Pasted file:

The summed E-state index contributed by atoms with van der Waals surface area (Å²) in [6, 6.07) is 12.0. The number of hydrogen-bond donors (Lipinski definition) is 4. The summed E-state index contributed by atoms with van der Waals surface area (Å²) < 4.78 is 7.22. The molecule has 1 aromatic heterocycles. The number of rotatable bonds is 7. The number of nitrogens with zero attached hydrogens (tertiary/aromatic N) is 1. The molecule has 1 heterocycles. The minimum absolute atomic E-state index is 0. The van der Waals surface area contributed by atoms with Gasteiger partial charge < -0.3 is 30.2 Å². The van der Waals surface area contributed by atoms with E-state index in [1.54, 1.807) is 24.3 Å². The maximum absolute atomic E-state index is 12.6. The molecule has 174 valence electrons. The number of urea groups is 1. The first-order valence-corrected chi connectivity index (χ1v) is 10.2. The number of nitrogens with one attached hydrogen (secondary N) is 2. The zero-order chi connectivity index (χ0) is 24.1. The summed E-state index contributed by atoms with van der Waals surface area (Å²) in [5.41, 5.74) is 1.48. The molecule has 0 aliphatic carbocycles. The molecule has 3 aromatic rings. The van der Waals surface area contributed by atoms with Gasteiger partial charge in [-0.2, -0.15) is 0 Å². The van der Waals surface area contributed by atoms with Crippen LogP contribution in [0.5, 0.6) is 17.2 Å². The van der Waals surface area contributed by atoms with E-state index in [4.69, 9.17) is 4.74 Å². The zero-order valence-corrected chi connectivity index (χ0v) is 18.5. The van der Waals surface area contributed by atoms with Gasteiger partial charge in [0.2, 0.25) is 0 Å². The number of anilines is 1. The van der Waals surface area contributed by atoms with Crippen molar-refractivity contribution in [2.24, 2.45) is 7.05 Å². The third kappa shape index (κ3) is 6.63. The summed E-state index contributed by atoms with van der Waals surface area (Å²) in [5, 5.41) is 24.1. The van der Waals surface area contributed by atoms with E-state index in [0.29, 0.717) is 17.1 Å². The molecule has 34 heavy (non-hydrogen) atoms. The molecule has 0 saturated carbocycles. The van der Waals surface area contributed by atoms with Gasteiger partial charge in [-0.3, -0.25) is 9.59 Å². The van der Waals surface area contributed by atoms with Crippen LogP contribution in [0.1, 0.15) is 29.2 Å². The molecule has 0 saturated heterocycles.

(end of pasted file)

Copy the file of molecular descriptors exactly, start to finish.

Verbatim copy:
The summed E-state index contributed by atoms with van der Waals surface area (Å²) in [6, 6.07) is 12.0. The number of hydrogen-bond donors (Lipinski definition) is 4. The summed E-state index contributed by atoms with van der Waals surface area (Å²) < 4.78 is 7.22. The molecule has 1 aromatic heterocycles. The number of rotatable bonds is 7. The number of nitrogens with zero attached hydrogens (tertiary/aromatic N) is 1. The molecule has 1 heterocycles. The minimum absolute atomic E-state index is 0. The van der Waals surface area contributed by atoms with Gasteiger partial charge < -0.3 is 30.2 Å². The van der Waals surface area contributed by atoms with E-state index in [1.54, 1.807) is 24.3 Å². The maximum absolute atomic E-state index is 12.6. The molecule has 174 valence electrons. The number of urea groups is 1. The first-order valence-corrected chi connectivity index (χ1v) is 10.2. The number of nitrogens with one attached hydrogen (secondary N) is 2. The zero-order chi connectivity index (χ0) is 24.1. The summed E-state index contributed by atoms with van der Waals surface area (Å²) in [5.41, 5.74) is 1.48. The molecule has 0 aliphatic carbocycles. The molecule has 3 aromatic rings. The van der Waals surface area contributed by atoms with Gasteiger partial charge in [-0.2, -0.15) is 0 Å². The van der Waals surface area contributed by atoms with Crippen LogP contribution in [0.5, 0.6) is 17.2 Å². The van der Waals surface area contributed by atoms with E-state index in [4.69, 9.17) is 4.74 Å². The zero-order valence-corrected chi connectivity index (χ0v) is 18.5. The van der Waals surface area contributed by atoms with Gasteiger partial charge in [0.2, 0.25) is 0 Å². The number of anilines is 1. The van der Waals surface area contributed by atoms with Crippen molar-refractivity contribution in [2.24, 2.45) is 7.05 Å². The third kappa shape index (κ3) is 6.63. The summed E-state index contributed by atoms with van der Waals surface area (Å²) in [5, 5.41) is 24.1. The van der Waals surface area contributed by atoms with E-state index in [0.29, 0.717) is 17.1 Å². The molecule has 34 heavy (non-hydrogen) atoms. The molecule has 0 saturated carbocycles. The van der Waals surface area contributed by atoms with Gasteiger partial charge in [-0.3, -0.25) is 9.59 Å². The van der Waals surface area contributed by atoms with Crippen LogP contribution in [0.1, 0.15) is 29.2 Å². The molecule has 0 saturated heterocycles.